Why body language matters in leadership – and how you can improve yours

This week, Elizabeth Jett from The Management Training Institute is our guest blogger on something that we’re often unaware of, but which packs a big punch – body language.

I’ll never forget a colleague gently ribbing me for the fact that when I was in front of clients and I was concentrating hard, I’d close my eyes for the loooongest time. He and my clients used to wonder if I was doing a mini meditation, mid pitch! And the funny thing was, I was totally unaware I was doing it. Disconcerting for all of us, to say the least.

Take a look at what Elizabeth has to say on why body language is important and how you can ensure you’re not having a Suzi ‘meditation’ moment.

One of the most important elements in building a successful business is your relationships with employees, partners, and customers. A factor that underpins all of these relationships is communication. The way we communicate influences our leadership, marketing, brand perception, and even how much our employees feel motivated.

In communication, there’s what we convey – and what the other person receives. Both of these determine how others judge our thinking, confidence, and trustworthiness. And while the content that we’re communicating is a significant piece of the puzzle, how we say it matters too. Yet, so often we forget just how important body language is.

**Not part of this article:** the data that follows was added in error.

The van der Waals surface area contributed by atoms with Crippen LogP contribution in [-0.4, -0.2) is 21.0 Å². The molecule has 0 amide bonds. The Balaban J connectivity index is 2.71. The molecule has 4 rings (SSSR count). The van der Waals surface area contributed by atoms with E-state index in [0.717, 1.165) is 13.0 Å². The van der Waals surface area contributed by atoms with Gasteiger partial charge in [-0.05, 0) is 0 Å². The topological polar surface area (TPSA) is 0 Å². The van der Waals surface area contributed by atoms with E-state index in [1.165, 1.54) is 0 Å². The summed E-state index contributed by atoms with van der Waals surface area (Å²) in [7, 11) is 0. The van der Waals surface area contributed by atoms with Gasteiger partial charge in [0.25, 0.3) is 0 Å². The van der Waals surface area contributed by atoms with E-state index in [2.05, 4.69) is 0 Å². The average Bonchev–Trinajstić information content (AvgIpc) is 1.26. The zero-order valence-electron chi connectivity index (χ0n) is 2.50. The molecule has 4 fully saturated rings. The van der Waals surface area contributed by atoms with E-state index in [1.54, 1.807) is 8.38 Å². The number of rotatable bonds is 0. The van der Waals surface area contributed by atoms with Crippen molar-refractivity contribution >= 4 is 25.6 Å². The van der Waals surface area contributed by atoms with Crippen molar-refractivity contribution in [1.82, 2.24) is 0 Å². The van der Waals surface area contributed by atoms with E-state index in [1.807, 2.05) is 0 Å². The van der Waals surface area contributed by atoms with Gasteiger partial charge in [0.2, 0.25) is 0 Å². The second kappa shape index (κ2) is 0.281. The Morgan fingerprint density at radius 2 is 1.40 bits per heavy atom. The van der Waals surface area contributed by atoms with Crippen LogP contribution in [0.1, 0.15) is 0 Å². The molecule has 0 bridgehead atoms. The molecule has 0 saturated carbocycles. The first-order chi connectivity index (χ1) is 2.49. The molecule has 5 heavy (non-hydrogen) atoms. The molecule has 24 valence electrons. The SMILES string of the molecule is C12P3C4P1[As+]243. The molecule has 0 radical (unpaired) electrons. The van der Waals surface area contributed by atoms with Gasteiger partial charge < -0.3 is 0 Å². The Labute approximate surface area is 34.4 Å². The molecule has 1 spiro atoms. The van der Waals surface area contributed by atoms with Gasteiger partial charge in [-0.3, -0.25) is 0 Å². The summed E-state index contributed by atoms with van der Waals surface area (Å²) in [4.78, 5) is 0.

So what is body language?

Body language is made up of all those non-verbal cues we give that pass information along – think things like:

  • Facial expressions, which can often act independently and opposite to what you’re saying. They are so powerful that you may shift expression without even noticing;
  • The physical space between people talking, which is also important but not often considered. Invading someone’s personal space may make them uncomfortable or can make you seem intimidating.
  • Eye contact, which can show you’re invested in the conversation and helps you acknowledge what someone is saying;
  • Hand movement and placement, another non-verbal communication cue that we often lack conscious awareness of. Folding your hands can seem defensive or imposing, while pocketing can make you seem relaxed or passive; and
  • Appearance, touch, and our voice’s tone, which also act as non-verbal communication cues.

We’re often unaware of our non-verbal communication cues, but that doesn’t make them less critical. Body language is a big part of how the person we’re communicating with perceives the information we’re sharing for instance, avoiding eye contact and slouching may happen unknowingly, but can make an employee feel their manager is less invested in what they have to say.

And while they can be small, non-verbal cues have the biggest impact during communication. With our minds designed to take in negative associations first, body language can easily pass on inaccurate information.

Body language in the workplace